Long-term tests

Skoda Yeti: Third report

Our Yeti goes in for a service - and we see if Skoda dealers are as good as you say

We know readers love their Skodas. That much is clear from our annual Driver Power owner satisfaction survey, which this year was won by the Yeti, with the Superb coming second and Octavia fourth.

But what’s also obvious is that you really rate the company’s dealers. In the survey, we reported how you ranked the network third best in Britain, behind our perennial winner Lexus, and Toyota.

So with our Yeti due for its first service at just under 20,000 miles, it was time to find out why the aftersales care is so highly rated. A quick search on Skoda’s website revealed that there was a garage five minutes’ drive from my south London home. A quick phone call later, OY61 NGF was booked in for a service on the requested day at Elmside Garage, Beckenham.

And that proved typical of the whole efficient, fuss-free experience. I dropped off the car, and six hours later it was ready to pick up, having successfully negotiated its first service. As expected there were no problems, other than slight wear on the nearside rear tyre, which master technician Gary Nelson said I should keep an eye on. We might need to adjust the tracking if things get much worse.

Otherwise, our Yeti is in perfect health, and the service couldn’t have been simpler. It mirrored your Driver Power findings – Elmside’s premises aren’t the last word in luxury (cleanliness and atmosphere was Skoda’s weakest rating in our dealer report), but the staff couldn’t have been more helpful and the £225.62 bill wasn’t too hard to swallow after 19,984 miles.

It’s another 20,000 miles, or two years, before the Skoda’s next owner will have to shell out again. And yes, the all-important service book stamp was there, too.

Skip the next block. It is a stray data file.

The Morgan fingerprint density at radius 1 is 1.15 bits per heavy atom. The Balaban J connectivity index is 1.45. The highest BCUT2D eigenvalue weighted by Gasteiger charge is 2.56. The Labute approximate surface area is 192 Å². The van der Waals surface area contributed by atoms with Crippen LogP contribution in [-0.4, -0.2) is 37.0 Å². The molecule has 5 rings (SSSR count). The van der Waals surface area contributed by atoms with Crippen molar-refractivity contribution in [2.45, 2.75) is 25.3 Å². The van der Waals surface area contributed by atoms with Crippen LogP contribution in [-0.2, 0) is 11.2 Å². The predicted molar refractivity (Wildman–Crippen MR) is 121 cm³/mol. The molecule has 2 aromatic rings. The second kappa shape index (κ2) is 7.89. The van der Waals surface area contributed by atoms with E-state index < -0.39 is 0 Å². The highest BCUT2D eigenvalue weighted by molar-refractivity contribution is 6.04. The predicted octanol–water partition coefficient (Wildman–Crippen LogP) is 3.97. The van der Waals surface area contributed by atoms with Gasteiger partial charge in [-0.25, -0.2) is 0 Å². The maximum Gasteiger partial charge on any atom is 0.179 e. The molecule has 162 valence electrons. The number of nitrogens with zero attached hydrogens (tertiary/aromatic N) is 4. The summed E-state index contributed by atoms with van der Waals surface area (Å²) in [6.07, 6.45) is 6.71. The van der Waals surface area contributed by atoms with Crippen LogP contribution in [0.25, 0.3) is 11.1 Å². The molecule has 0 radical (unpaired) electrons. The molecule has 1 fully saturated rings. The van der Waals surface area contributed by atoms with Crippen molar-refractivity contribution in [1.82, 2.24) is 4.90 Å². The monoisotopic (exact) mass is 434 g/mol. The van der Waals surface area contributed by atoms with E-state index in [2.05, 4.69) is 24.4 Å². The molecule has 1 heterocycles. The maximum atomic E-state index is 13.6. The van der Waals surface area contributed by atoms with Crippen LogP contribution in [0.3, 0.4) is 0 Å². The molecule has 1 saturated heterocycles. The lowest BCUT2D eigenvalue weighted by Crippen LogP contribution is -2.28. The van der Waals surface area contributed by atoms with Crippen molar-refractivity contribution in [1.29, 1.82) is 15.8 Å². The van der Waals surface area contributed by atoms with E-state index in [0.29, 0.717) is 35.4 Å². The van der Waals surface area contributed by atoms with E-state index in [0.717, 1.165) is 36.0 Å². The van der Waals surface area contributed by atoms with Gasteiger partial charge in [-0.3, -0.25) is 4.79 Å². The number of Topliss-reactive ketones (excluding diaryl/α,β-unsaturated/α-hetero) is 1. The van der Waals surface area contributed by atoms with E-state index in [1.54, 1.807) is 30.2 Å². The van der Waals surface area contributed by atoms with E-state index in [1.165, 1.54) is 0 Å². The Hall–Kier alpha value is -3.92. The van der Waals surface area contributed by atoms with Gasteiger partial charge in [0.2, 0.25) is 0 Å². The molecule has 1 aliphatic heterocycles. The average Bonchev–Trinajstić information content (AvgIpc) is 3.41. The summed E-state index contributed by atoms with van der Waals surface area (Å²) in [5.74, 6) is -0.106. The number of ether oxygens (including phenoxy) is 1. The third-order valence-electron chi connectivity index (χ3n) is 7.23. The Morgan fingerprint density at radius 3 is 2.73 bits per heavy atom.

Back behind the wheel, the Yeti continues to impress. It’s won many friends with its honest, no-frills nature, and I’m a convert, too. There’s adequate performance on motorways from the 104bhp 1.6-litre engine, and enough back road involvement to keep you interested. Only at low speeds does the car falter slightly. It’s easy to manoeuvre and parking is simple, but the ride can be a bit jarring over speed bumps.

What I like most, however, is the way that everything works just as you’d expect it to. The sat-nav is a case in point. I’ll be honest, I’m a bit suspicious of some sat-navs, particularly manufacturer-fitted units. In my experience, many are unreliable and over-complicated, but the Yeti’s is changing my opinion. It has yet to let me down, and is remarkably simple to programme and follow. As a £1,510 optional extra, though, it’s not cheap.

Similarly, changing the seat layout doesn’t require the physics degree and gym work-out necessary in some contemporaries. There are plenty of practical touches, too, such as the cup-holder in the fold-down table on the back of the middle rear seat, which my young daughter can reach from her child seat.

All in all, few cars are as practical and stress-free to own and run. Little wonder Skoda continues to go from strength to strength.

Our view

“For such a rugged-looking car, the Skoda returns some remarkable fuel figures. With its Greenline tweaks, ours regularly hits 50mpg on a run.”Lesley Harris, Road tester

Your view

“Nearly everything about the Yeti is great. Only the boring grille and ugly B-pillar let it down. Maybe Skoda can fix these flaws when it facelifts the car.”baris_purut, via www.autoexpress.co.uk

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